About the 910-Day and 365-Day Rules for Personal Property Cramdowns

cramdowns

About the 910-Day and 365-Day Rules for Personal Property Cramdowns

11 U.S.C. § 1322(b)(1) allows debtors in a Chapter 13 repayment plan to “. . . modify the right of holders of secured claims, other than a claim secured only by a security interest in real property that is the debtor’s principal residence…” This modification is known as a “cramdown” and subject to certain rules. Specifically, the 910-day and 365-day rules found in the hanging paragraph of § 1325 (a)(9).

Cramdowns may allow Chapter 13 debtors to modify important loan provisions such as the loan balance, loan interest rate, and loan term despite any challenge from the holder of the secured claim. A cramdown can reduce the balance of a motor vehicle loan to the secured portion of the debt since this is the vehicle’s “replacement value” at the time.

The cramdown of motor vehicle loans is common in Chapter 13 plans. To cram down a motor vehicle loan under the 910 day rule, the collateral must have been purchased at least 910 days, or approximately 2 1/2 years, before the present bankruptcy case was filed. The law’s purpose is to prevent debtors from purchasing a new vehicle and then immediately cramming down the loan in a Chapter 13 bankruptcy case.

A 365-day rule applies to all other types of personal property such as household goods and furnishings. These items must be purchased at least one year prior to the bankruptcy filing to qualify for a Chapter 13 cramdown.

Please note the following example of a cramdown:

*At the time of the filing of the Chapter 13 bankruptcy case, the value of a motor vehicle, collateral for a loan, is $12,000. The loan balance is $20,000 at this time.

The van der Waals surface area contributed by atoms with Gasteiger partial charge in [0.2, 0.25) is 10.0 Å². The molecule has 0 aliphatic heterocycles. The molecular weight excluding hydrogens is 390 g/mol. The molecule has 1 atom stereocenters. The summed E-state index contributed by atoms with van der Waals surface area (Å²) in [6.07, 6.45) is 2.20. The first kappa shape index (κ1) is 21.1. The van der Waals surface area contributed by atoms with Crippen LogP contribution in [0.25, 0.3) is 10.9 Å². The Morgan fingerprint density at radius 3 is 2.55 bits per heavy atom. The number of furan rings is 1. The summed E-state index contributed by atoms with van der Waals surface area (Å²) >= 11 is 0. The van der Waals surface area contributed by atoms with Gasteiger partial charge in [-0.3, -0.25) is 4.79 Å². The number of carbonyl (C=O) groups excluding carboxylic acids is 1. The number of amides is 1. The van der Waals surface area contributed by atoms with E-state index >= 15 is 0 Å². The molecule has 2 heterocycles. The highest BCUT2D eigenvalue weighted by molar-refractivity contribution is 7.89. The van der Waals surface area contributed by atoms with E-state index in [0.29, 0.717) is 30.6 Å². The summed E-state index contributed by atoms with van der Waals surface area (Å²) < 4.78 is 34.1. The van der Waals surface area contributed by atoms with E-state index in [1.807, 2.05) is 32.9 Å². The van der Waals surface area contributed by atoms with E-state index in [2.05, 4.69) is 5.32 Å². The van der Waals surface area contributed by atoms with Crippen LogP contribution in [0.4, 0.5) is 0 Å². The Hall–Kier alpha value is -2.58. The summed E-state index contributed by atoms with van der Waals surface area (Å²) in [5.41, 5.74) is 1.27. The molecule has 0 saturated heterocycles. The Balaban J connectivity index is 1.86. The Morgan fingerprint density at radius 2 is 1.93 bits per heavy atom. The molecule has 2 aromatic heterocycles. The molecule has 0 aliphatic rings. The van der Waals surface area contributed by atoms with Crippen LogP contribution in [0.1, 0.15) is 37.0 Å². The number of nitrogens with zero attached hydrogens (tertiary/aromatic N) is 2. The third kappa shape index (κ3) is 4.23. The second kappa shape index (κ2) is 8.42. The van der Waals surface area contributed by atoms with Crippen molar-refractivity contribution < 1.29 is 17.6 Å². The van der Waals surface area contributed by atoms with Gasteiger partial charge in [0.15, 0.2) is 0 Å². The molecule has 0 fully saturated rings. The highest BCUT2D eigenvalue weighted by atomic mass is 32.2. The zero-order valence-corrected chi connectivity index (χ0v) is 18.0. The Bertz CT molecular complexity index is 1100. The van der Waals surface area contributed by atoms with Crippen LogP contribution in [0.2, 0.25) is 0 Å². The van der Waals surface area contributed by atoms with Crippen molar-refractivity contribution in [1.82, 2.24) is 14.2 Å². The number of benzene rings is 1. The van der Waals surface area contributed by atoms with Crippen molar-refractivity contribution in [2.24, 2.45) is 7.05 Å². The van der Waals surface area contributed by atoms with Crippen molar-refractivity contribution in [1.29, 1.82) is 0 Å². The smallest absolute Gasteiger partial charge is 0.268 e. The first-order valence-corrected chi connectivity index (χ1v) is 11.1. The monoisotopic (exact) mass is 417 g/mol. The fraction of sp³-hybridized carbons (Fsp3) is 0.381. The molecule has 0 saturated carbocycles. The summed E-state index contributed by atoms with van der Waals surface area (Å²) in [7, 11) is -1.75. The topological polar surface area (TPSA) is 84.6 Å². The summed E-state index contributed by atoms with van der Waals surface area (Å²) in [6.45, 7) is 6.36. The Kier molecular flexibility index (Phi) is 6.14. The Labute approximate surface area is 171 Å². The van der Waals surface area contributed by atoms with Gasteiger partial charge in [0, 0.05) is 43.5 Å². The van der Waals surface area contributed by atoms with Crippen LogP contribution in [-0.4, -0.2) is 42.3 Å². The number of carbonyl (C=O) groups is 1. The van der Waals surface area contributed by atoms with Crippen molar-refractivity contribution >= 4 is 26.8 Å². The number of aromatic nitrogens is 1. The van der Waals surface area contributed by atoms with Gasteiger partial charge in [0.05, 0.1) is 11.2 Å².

*A Chapter 13 debtor may cram down the loan to $12,000 in a Chapter 13 repayment plan provided the vehicle was purchased more than 910 days before the case filing.

*The remaining $8,000 of the balance of the loan will be included with and treated like other unsecured debts in the Chapter 13 case. In most cases, Only a portion, if any, of this unsecured debt will likely be paid in a debtor’s Chapter 13 plan, with the remainder discharged when the Chapter 13 plan is completed. As far as the debtor is concerned, he or she will own the motor vehicle free and clear once the bankruptcy is completed.

Investment or commercial mortgages on any properties that are not personal residences may be crammed down and are not subject to the requirements and limitations of the 910- and 365-day rules. It’s important to remember that the length of a Chapter 13 plan is limited to no more than five years, and thus a debtor would be required to repay what may be a high payment amount in a period of time less than the original loan term.

Cramdowns require the knowledge of specific details of a secured claim and the application of applicable bankruptcy law. Contact H. Lehman Franklin, P.C. today for a free consultation and case evaluation. Lehman Franklin and Kimberly Ward will give you the best representation possible in your legal matter. Our office is located at 127 North Main Street in Statesboro, GA (30458). We proudly serve Bulloch County, as well as the surrounding counties of Chatham, Candler, Evans, Bryan, Effingham, Screven, and Jenkins. Contact our office by telephone at 912-764-9616, by email at info@hlfranklin.com, or check us out online at hlfranklin.com. We’re available to meet your legal needs Monday through Friday from 8:30 AM until 5:30 PM.